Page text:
Townships are not the only public bodies in the crosshairs of Republican leaders scrutinizing their tax bills and looking for taxes to slash.
“They never go after the libraries,” Algonquin Township Republican Party Chairman Glen Swanson said.
“Illinois has the highest-paid librarians in the country,” McHenry County Republican Party Chairwoman Diane Evertsen said.
Both Swanson and Evertsen shared their concerns about libraries last week with state Sen. Dan McConchie, a Hawthorn Woods Republican who stopped at the Crystal Lake Colonial Cafe to drink coffee with his constituents.
The 26th District leader said he had heard an out-of-town visitor once describe an area library as something like the “Taj Mahal.” McConchie pointed to the “very property-rich southern part” of Lake County, where “every year they take the max they can under the tax caps” and build “massive” facilities.
“Sure,” McConchie said, “they provide nice services to their folks, but I walk in there, and there’s people that are just sitting there on the clock doing absolutely nothing.”
Swanson, who lives in Algonquin Township, shared his tax bill with the Northwest Herald. In 2017, he paid $428 in taxes for the libraries. This year, he’ll pay $448, he said.
To Swanson, the attacks on townships should be redirected to libraries.
“To me, if you want to make a difference to taxpayers, go after the biggies,” Swanson said, describing the cut of his tax bill that goes to school districts and libraries.
Library leaders contend the GOP has it all wrong.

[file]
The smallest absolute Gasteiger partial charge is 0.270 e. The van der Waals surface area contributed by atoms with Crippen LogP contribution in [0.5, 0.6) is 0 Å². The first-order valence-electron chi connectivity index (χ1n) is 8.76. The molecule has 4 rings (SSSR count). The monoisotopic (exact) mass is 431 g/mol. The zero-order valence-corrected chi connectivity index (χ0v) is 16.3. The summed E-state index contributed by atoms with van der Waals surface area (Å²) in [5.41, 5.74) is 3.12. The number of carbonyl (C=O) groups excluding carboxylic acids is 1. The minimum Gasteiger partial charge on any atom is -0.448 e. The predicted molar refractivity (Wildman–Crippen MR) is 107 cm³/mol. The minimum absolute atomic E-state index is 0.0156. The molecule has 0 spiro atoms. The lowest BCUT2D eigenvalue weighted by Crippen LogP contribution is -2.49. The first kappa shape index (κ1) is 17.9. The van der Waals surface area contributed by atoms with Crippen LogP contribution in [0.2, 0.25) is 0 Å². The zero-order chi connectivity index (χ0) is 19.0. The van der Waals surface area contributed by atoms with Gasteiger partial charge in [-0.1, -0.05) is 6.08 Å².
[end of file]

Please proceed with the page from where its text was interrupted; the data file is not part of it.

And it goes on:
“I’m appalled by that kind of rhetoric,” said Crystal Lake Public Library Director Kathryn Martens, who earns $150,273 a year with salary and benefits, according to payroll records.
In the 21st century, Martens said, libraries are more than book lenders; they are refuges and community gathering places.
“Anyone who thinks it’s a building with a bunch of books in it probably hasn’t been inside a library recently,” Martens said. “The library is there for every stage of life.”
McHenry County Board Chairman Jack Franks characterized himself as a “frequent user and a strong supporter” of public libraries.
“Our libraries deliver essential services to our citizens,” Franks said, adding that there always is room for more efficiency. “Like any taxing entity,
I encourage them to continue to seek efficiencies to reduce the property tax burdens that our citizens face.”
Those residents have spoken on the proliferation of library space in the past.
In 2016, a majority of Crystal Lake voters opposed an advisory referendum recommending that the Crystal Lake City Council borrow $30.1 million to build a new library.
Supporters argued that the 50-year-old library is inadequate for future technology. The group wanted to build a new, 75,000-square-foot facility at its existing site at 126 W. Paddock St. – about two times the size of its current 40,000-square-foot home.
Opponents believed the project was too ambitious and expensive. Some contend that libraries are turning into a glorified movie rental house.
Building and equipping a new library would have increased property taxes about $132 a year for the owner of a home assessed at $200,000.
About 10,579 voters, or 56 percent, voted “no,” and 8,453 voters, or 44 percent, voted “yes,” according to unofficial results.